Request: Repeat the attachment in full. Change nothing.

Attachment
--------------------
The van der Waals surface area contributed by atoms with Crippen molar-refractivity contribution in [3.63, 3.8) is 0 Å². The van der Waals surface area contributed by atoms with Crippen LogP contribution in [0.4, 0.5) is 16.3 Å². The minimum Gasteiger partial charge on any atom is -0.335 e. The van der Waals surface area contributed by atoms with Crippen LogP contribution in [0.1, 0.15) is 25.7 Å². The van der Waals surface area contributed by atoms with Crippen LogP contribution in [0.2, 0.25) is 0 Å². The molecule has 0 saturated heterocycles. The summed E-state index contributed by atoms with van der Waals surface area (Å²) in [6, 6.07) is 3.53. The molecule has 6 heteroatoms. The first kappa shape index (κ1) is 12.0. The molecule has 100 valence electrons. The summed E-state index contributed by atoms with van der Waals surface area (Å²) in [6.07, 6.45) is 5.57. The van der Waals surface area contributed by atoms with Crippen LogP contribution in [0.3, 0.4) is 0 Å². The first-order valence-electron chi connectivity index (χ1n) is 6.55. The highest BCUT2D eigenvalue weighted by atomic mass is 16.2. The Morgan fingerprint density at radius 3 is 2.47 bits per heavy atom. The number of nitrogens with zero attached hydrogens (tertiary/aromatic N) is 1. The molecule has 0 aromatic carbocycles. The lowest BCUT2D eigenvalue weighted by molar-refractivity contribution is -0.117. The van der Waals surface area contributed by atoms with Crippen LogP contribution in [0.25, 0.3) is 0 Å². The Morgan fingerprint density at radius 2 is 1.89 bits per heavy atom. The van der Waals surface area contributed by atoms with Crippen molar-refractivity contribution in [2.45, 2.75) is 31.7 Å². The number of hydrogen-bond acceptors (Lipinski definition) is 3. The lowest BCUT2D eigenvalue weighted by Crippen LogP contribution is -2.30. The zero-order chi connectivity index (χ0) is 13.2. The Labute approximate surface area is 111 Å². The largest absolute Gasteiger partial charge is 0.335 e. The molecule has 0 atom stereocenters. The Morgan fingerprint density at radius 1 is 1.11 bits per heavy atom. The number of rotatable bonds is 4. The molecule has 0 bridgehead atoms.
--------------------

The van der Waals surface area contributed by atoms with Crippen molar-refractivity contribution in [3.63, 3.8) is 0 Å². The van der Waals surface area contributed by atoms with Crippen LogP contribution in [0.4, 0.5) is 16.3 Å². The minimum Gasteiger partial charge on any atom is -0.335 e. The van der Waals surface area contributed by atoms with Crippen LogP contribution in [0.1, 0.15) is 25.7 Å². The van der Waals surface area contributed by atoms with Crippen LogP contribution in [0.2, 0.25) is 0 Å². The molecule has 0 saturated heterocycles. The summed E-state index contributed by atoms with van der Waals surface area (Å²) in [6, 6.07) is 3.53. The molecule has 6 heteroatoms. The first kappa shape index (κ1) is 12.0. The molecule has 100 valence electrons. The summed E-state index contributed by atoms with van der Waals surface area (Å²) in [6.07, 6.45) is 5.57. The van der Waals surface area contributed by atoms with Crippen LogP contribution in [0.3, 0.4) is 0 Å². The first-order valence-electron chi connectivity index (χ1n) is 6.55. The highest BCUT2D eigenvalue weighted by atomic mass is 16.2. The Morgan fingerprint density at radius 3 is 2.47 bits per heavy atom. The number of nitrogens with zero attached hydrogens (tertiary/aromatic N) is 1. The molecule has 0 aromatic carbocycles. The lowest BCUT2D eigenvalue weighted by molar-refractivity contribution is -0.117. The van der Waals surface area contributed by atoms with Crippen LogP contribution in [0.25, 0.3) is 0 Å². The Morgan fingerprint density at radius 2 is 1.89 bits per heavy atom. The van der Waals surface area contributed by atoms with Crippen molar-refractivity contribution in [2.45, 2.75) is 31.7 Å². The number of hydrogen-bond acceptors (Lipinski definition) is 3. The lowest BCUT2D eigenvalue weighted by Crippen LogP contribution is -2.30. The zero-order chi connectivity index (χ0) is 13.2. The Labute approximate surface area is 111 Å². The largest absolute Gasteiger partial charge is 0.335 e. The molecule has 0 atom stereocenters. The Morgan fingerprint density at radius 1 is 1.11 bits per heavy atom. The number of rotatable bonds is 4. The molecule has 0 bridgehead atoms.